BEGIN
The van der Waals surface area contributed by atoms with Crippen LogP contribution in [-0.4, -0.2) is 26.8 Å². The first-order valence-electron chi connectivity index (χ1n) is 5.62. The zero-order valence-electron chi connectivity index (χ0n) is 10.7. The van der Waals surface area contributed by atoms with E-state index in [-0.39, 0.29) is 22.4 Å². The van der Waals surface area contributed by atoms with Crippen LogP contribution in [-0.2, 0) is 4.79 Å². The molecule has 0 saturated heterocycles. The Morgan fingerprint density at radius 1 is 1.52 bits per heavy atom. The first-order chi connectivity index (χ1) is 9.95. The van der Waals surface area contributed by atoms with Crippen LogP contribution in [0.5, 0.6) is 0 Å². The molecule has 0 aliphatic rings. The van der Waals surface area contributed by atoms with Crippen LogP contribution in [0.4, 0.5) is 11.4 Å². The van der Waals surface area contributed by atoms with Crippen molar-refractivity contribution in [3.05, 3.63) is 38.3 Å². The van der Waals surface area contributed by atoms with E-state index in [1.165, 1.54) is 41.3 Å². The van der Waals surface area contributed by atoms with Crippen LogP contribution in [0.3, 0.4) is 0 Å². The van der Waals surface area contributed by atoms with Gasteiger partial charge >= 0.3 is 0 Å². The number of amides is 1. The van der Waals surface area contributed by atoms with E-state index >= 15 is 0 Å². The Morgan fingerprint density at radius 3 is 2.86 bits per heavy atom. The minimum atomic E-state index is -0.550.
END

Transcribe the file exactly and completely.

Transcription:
The van der Waals surface area contributed by atoms with Crippen LogP contribution in [-0.4, -0.2) is 26.8 Å². The first-order valence-electron chi connectivity index (χ1n) is 5.62. The zero-order valence-electron chi connectivity index (χ0n) is 10.7. The van der Waals surface area contributed by atoms with E-state index in [-0.39, 0.29) is 22.4 Å². The van der Waals surface area contributed by atoms with Crippen LogP contribution in [-0.2, 0) is 4.79 Å². The molecule has 0 saturated heterocycles. The Morgan fingerprint density at radius 1 is 1.52 bits per heavy atom. The first-order chi connectivity index (χ1) is 9.95. The van der Waals surface area contributed by atoms with Crippen LogP contribution in [0.5, 0.6) is 0 Å². The molecule has 0 aliphatic rings. The van der Waals surface area contributed by atoms with Crippen LogP contribution in [0.4, 0.5) is 11.4 Å². The van der Waals surface area contributed by atoms with Crippen molar-refractivity contribution in [3.05, 3.63) is 38.3 Å². The van der Waals surface area contributed by atoms with E-state index in [1.165, 1.54) is 41.3 Å². The van der Waals surface area contributed by atoms with Crippen LogP contribution in [0.3, 0.4) is 0 Å². The van der Waals surface area contributed by atoms with Gasteiger partial charge >= 0.3 is 0 Å². The number of amides is 1. The van der Waals surface area contributed by atoms with E-state index >= 15 is 0 Å². The Morgan fingerprint density at radius 3 is 2.86 bits per heavy atom. The minimum atomic E-state index is -0.550.